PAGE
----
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I am curious what is the difference between diameter of a graph vs longest path of a graph. I just read diameter of a graph can be solved using Floyd warshall in O(V^3) while longest path can be calculated in O(V + E) using topological sort.

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The longest path of the graph is the longest path between any two vertices. There may be several with the same longest length.

Since you are comparing with the diameter, which is an integer, you probably mean the length of the longest path

The diameter is the length of the longest of the shortest path between any two vertices. That means that you compute the shortest path for any pair of vertices, and take the longest one of them.

The distance between two vertices being the shortest path, the diameter is the longest distance between two vertices,

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    $\begingroup$ Well, this was a word confusion started by the fact that the question mixed a distance with a path to begin with. But you are right. $\endgroup$ – babou Mar 31 '14 at 6:24
  • $\begingroup$ It might be useful to include a small example where the two notions don't coincide. $\endgroup$ – Raphael Mar 31 '14 at 8:23
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    $\begingroup$ I know you know this, but it is not necessary to compute the shortest path distance for every pair of vertices to find out what the diameter is. It is, of course, the obvious way of doing it. $\endgroup$ – Juho Mar 31 '14 at 9:26
  • $\begingroup$ @Raphael: A triangle works. In general, $K_n$ has diameter 1 and paths of length $n-1$. $\endgroup$ – Louis Mar 31 '14 at 11:31
  • $\begingroup$ @Juho Yes. But I believe definitions should always be as simple as possible, the rest being a matter for theorems. But when two properties are equivalent, it is a matter of taste which should be the defining one. $\endgroup$ – babou Mar 31 '14 at 11:36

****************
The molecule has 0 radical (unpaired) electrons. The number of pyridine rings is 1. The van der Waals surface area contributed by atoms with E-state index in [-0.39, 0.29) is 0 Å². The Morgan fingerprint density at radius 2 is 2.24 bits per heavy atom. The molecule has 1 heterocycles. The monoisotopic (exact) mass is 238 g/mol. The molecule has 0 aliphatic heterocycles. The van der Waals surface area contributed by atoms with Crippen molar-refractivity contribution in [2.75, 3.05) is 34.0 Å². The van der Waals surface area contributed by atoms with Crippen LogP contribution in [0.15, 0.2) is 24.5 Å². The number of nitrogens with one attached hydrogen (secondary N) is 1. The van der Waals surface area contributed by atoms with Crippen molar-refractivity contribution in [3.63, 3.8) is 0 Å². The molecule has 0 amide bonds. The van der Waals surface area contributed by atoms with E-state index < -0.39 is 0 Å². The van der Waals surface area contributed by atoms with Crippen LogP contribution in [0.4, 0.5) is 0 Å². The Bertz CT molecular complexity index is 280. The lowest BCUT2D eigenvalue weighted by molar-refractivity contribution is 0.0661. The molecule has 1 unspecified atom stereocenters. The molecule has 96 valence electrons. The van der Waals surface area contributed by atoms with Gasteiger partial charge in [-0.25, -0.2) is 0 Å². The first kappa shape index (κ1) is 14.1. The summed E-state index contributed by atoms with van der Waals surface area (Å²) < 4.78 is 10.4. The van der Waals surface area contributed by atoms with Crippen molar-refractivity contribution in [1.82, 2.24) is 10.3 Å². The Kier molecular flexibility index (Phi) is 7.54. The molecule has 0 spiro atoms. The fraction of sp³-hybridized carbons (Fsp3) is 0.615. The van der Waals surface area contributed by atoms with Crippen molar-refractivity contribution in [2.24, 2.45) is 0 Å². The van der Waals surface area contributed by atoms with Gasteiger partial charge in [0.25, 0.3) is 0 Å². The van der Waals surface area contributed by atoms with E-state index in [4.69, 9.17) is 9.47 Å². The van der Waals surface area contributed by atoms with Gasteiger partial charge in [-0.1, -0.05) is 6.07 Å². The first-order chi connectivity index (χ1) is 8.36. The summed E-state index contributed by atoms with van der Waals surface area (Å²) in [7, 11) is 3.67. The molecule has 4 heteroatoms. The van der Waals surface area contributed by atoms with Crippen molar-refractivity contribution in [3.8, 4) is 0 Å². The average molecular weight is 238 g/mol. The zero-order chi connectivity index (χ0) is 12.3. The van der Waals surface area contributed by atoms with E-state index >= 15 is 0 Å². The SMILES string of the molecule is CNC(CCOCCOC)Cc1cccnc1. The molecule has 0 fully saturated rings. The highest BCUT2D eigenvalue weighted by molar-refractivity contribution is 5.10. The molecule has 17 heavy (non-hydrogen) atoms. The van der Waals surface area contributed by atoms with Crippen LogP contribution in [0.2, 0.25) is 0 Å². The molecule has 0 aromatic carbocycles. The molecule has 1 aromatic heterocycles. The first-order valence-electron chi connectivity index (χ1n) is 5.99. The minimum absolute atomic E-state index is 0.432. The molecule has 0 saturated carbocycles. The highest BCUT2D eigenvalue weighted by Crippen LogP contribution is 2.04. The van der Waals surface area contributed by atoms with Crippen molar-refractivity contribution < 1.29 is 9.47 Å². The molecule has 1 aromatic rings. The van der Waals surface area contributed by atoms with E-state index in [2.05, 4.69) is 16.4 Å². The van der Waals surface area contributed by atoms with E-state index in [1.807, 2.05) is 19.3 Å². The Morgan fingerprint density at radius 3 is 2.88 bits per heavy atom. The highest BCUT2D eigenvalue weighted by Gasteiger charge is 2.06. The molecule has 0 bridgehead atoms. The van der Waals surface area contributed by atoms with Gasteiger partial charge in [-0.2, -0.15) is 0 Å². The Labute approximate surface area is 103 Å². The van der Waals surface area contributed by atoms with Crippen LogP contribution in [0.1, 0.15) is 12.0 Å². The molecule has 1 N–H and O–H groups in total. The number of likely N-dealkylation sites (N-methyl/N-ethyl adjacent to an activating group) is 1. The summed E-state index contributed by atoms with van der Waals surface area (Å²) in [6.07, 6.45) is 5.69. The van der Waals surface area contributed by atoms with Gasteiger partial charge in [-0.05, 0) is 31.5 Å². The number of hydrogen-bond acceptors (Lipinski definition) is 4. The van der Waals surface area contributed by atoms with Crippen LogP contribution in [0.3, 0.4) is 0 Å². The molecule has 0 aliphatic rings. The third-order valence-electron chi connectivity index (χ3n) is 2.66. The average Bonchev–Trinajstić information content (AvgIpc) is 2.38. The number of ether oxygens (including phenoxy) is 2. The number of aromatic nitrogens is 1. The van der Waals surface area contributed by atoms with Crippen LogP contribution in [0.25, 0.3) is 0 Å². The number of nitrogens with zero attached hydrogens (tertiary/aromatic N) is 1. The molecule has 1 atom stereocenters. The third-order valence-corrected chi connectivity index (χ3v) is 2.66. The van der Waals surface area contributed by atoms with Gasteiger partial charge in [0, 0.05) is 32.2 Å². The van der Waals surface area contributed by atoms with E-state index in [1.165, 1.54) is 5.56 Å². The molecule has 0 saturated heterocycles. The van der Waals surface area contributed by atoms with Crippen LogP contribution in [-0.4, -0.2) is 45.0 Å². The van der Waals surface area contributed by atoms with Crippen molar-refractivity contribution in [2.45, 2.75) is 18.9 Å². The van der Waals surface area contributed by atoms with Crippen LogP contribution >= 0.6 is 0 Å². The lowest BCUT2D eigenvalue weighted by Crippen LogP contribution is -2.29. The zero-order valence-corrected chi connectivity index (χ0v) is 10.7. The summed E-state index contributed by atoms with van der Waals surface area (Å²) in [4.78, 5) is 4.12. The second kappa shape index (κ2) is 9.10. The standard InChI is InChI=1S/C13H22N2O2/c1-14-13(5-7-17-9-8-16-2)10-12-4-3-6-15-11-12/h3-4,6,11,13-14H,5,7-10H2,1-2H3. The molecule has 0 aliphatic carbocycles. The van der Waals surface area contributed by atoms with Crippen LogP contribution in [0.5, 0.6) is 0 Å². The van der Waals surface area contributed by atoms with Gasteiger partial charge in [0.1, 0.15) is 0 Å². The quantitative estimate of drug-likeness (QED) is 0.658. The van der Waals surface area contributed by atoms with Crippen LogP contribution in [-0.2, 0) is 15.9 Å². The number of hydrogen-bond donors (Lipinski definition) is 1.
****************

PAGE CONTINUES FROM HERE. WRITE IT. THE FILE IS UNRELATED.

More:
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In general, they are not the same thing. Also, for the general graph, it is easy to compute the diameter, but hard to compute the longest path. In the graph below, the diameter is 4. A path from $6$ to $2$ is highlighted, which is of length 4.

enter image description here

However, there is a longer (simple) path from $6$ to $2$ of length 5.

enter image description here

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  • $\begingroup$ And there's an even longer path of length 7, though not between those two vertices. $\endgroup$ – David Richerby Mar 31 '14 at 9:47
  • $\begingroup$ @DavidRicherby Yeah, you'll find one between say 7 and 3. $\endgroup$ – Juho Mar 31 '14 at 9:51
  • $\begingroup$ "hard" meaning NP-hard here. $\endgroup$ – Raphael Mar 31 '14 at 11:37
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Topological sort is only defined for directed acyclic graphs so you can't use it to find longest paths in general directed graphs or undirected graphs. Finding the longest path in an undirected graph (in the whole graph or between two specific vertices) is NP-hard. I assume this holds for cyclic directed graphs, too.

Note that it's "unfair" to compare Floyd Warshall with an algorithm for finding the longest single path in a graph. Floyd Warshall computes $\Theta(n^2)$ different things (the length of the shortest path between every pair of vertices) so it's running time is, in a sense, $O(n)$ per answer.

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